Using a Pi to measure TV habits

As noted here, I’m using the the DirecTV SHEF API and a Raspberry Pi to poll my DirecTV receivers every minute and store what they’re doing into a MySQL database. After ~6 months of storing that data, I thought it’d be interesting to analyze some of it.  After all, do I really watch enough HBO and Starz to warrant paying for them every month?

Channel Preferences

  • 25,900 minutes of TV watched (~2.25 hours per day…eek; still less than the national average!).
  • 2,612 minutes of that was recorded (10%).
  • NBC is our favorite channel (3,869 minutes watched, 15%).
  • E! is our second favorite channel (1,911 minutes watched, 7.37%). Gotta keep up with those Kardashians.
  • Premium movie channels (HBO, Starz, Encore, Cinemax, etc) were watched 6,870 minutes (26.52%) – apparently worth the money.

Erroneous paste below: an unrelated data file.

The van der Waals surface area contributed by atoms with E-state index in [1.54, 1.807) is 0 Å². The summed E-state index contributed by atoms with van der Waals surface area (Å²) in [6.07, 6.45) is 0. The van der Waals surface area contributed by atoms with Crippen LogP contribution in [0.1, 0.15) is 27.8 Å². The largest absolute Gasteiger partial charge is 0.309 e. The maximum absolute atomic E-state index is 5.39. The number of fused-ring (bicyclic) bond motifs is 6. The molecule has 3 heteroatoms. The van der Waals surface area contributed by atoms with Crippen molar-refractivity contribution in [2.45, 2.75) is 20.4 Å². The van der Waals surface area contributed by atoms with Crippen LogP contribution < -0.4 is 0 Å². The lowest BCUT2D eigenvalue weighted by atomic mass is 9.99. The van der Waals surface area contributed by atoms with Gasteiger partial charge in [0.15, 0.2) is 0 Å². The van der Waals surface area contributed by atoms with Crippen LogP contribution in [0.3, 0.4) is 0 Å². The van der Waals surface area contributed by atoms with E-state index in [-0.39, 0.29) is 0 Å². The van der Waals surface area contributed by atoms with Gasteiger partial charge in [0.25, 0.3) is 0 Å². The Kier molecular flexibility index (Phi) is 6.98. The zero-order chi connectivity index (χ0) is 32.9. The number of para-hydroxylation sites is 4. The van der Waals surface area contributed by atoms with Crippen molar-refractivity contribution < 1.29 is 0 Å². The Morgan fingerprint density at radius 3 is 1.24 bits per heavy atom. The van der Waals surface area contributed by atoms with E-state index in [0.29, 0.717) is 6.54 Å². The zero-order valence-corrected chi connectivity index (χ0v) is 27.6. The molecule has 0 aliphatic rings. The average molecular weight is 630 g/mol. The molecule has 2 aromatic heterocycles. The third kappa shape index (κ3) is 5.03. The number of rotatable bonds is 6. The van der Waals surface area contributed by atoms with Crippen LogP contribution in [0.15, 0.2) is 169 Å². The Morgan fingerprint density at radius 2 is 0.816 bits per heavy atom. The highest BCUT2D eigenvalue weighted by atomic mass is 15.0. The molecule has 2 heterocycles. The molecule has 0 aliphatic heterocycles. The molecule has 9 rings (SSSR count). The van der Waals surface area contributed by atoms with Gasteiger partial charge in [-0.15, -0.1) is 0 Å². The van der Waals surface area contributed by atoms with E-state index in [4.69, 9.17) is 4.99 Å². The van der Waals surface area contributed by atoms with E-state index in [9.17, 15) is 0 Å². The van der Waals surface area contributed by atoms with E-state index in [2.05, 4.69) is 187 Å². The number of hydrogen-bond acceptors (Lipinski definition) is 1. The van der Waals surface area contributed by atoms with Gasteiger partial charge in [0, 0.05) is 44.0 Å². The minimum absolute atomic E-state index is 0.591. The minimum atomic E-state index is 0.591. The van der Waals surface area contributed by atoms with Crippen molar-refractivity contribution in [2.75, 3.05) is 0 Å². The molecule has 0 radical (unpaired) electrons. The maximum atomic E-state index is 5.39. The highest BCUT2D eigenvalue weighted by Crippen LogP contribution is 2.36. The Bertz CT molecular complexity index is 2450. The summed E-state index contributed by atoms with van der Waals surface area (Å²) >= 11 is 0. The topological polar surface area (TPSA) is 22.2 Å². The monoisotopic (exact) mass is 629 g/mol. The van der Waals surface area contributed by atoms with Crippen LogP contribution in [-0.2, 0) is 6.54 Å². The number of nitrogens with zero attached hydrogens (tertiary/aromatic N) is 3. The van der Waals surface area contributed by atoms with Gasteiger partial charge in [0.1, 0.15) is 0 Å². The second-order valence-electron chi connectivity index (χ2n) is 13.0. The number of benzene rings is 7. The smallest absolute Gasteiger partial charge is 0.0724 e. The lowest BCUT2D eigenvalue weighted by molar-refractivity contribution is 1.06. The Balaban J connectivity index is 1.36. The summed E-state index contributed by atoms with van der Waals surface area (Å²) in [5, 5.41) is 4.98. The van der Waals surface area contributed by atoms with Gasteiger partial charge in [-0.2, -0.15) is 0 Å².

• Premium movie channels were recorded only 571 minutes (lots of ad hoc movie watching, I guess).
  • NBC is our most recorded channel (479 minutes) followed by HGTV (391 minutes) and ABC (330).

Time Habits

  • Sunday is the most watched day (no surprise here) with 7,157 minutes watched (28%)
  • Saturday is the second with 5,385 (21%)
  • Wednesday is the least watch with 1,144 (4.4%)
  • April was our biggest TV month with 6,413 minutes watched (24.76%)
  • June was our lowest month with 1,197 (4.62%) — July is around 10%.  The excitement of summer faded fast, apparently.
  • 8PM is our biggest TV hour with 1,312 minutes (15.14%).  This is followed by 7pm (13%) and 6pm (10%).
  • 6AM is our lowest TV hour with 68 minutes watched (0.26%).  This is followed by 5am (0.49%) and 4am (0.90%).

This is pointless data but it’s always interesting to assess your own habits.  And if you’re wondering, it took roughly 60 minutes (0.23%) to query and publish this post :).